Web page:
A buffer above fprintf

The Blender 3.1 obj exporter is written in a way where there’s quite many calls to fprintf(). For example, each vertex is doing an equivalent of fprintf(f, "v %f %f %f\n", x, y, z), and for mesh face definitions there are multiple calls for each face.

Each and every call to fprintf ends up doing several “overhead” things: taking a mutex lock around the file object, and looking up the current system locale via thread local storage. Yes, then eventually all the C standard FILE output ends up using “some” buffering mechanism, but the mutex/locale overhead is something that you still pay for every function call.

The I/O buffering mechanism used internally by C runtime functions also varies from system to system. For example, on Windows / MSVC, the default I/O buffer size (BUFSIZ) is 512 bytes. That seems fairly small, eh? Probably the value was chosen back in 1989, and now it can’t ever be changed, since that would break backwards compatibility.

Anyway, a manually implemented buffer (64 kilobytes) of where text is appended into via snprintf, that gets written into a file once it’s full, was like 20 lines of code (and yes, 20 lines of possible off-by-one errors, as someone pointed out). 48.9s→42.5s. Not stellar, but not bad either.

Multi-threading all that printing

Now that the exporter output does not go directly into the file, but rather into “some memory buffer”, we could split the work up into multiple threads! Recall how the thread timeline showed that one thread is busy doing all the work, while all the others are twiddling thumbs.

There are several possible ways of splitting up the work. Initially I started like (pseudocode):

for each object:
    parallel for: write vertices
    write resulting text buffers into the file
    parallel for: write normals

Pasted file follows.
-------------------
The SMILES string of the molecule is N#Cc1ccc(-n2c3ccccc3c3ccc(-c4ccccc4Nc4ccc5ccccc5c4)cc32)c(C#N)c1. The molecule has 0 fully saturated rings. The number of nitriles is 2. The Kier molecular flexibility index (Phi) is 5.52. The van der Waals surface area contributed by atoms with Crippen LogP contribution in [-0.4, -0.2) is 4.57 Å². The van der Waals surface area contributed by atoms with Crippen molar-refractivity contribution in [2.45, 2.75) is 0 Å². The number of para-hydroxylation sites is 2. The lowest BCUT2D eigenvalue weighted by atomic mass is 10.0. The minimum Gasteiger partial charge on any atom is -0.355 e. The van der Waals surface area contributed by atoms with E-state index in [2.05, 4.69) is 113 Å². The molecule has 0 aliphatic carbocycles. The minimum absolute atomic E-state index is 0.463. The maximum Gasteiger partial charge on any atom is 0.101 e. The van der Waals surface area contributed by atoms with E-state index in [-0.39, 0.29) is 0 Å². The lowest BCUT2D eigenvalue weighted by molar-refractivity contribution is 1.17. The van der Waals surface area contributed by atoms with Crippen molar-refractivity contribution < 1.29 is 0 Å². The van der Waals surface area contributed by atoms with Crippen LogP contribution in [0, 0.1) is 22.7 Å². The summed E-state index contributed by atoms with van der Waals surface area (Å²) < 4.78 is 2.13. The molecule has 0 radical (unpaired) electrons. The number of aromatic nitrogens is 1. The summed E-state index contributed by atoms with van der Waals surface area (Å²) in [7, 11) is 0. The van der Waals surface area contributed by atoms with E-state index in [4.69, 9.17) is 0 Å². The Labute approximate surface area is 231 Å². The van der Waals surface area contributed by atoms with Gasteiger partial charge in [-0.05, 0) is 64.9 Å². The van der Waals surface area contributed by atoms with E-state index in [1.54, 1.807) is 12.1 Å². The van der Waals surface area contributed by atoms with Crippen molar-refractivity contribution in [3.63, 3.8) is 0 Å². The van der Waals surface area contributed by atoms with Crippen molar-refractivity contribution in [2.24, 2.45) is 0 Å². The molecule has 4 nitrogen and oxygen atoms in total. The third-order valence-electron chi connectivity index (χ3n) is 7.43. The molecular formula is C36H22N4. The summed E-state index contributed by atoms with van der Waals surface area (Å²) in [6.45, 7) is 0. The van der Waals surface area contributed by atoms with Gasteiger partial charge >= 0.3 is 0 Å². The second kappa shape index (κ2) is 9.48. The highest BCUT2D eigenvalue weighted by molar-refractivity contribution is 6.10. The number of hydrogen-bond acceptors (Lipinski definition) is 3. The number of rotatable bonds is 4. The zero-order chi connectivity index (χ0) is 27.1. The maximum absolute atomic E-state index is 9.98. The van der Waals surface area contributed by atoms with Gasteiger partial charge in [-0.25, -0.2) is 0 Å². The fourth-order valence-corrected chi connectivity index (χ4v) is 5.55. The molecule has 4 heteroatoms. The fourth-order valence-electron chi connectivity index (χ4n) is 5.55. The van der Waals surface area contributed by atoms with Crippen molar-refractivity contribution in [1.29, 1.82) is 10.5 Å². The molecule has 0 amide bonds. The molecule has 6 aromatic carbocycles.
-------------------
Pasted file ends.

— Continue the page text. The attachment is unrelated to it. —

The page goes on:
write resulting text buffers into the file
    parallel for: write texture coordinates
    write resulting text buffers into the file
    ...

but this approach does not scale all that well for small meshes. There were also some complexities involved in writing mesh face data, where there’s some amount of sequential logic that needs to be done for smoothing groups & material groups.

So I did this instead:

parallel for each object:
    write vertices
    write normals
    write texture coordinates
    ...
write resulting text buffers into the file

Here’s the resulting thread timeline, with time axis using the same scale as previous. 42.5s→12.1s:

Not bad! Of course this speedup is only there when exporting multiple objects; when exporting just a single mesh there’s not much threading going on. It could be improved by parallelising on both objects and within each object, i.e. combining the two pseudocode approaches above, but that’s an exercise for the reader (see Update below).

Caveat: now the exporter uses more memory. Previously it was just building whatever data structures it needed to hold exported object data, and then wrote output directly into a file. Now, it produces the file output into memory buffers (one for each object), before writing them out sequentially after all the thread jobs are finished. Additional memory usage while exporting the splash test case:

  • New Blender 3.1 exporter: +0.6GB.
  • My multi-threaded exporter: +3.1GB. That’s quite an increase, however…
  • Old Blender 3.0 exporter: +14.8GB!

Writing text files is not free

Digging more into where time is spent, Superluminal was pointing out that fwrite took 4.7s, but the actual WriteFile underneath was only about 1.5s. What’s the overhead? Writing a “text” file.

Turns out, the new exporter code was opening FILE with "w" write mode, which on Windows means: find all the LF newlines in the written bytes, and change them into CRLF newlines. So it can’t just route my 64 kilobyte text chunks for writing; it needs to scan them, chop into smaller lines or into some other buffer, etc. etc.

Really, that was just a bug/oversight in the new exporter code, since Blender’s documentation explicitly says: “OBJ’s export using Unix line endings \n even on Windows”. Changing file write mode to binary "wb" made that overhead disappear, 12.1s→8.7s:

Nice! That thread timeline is getting thinner.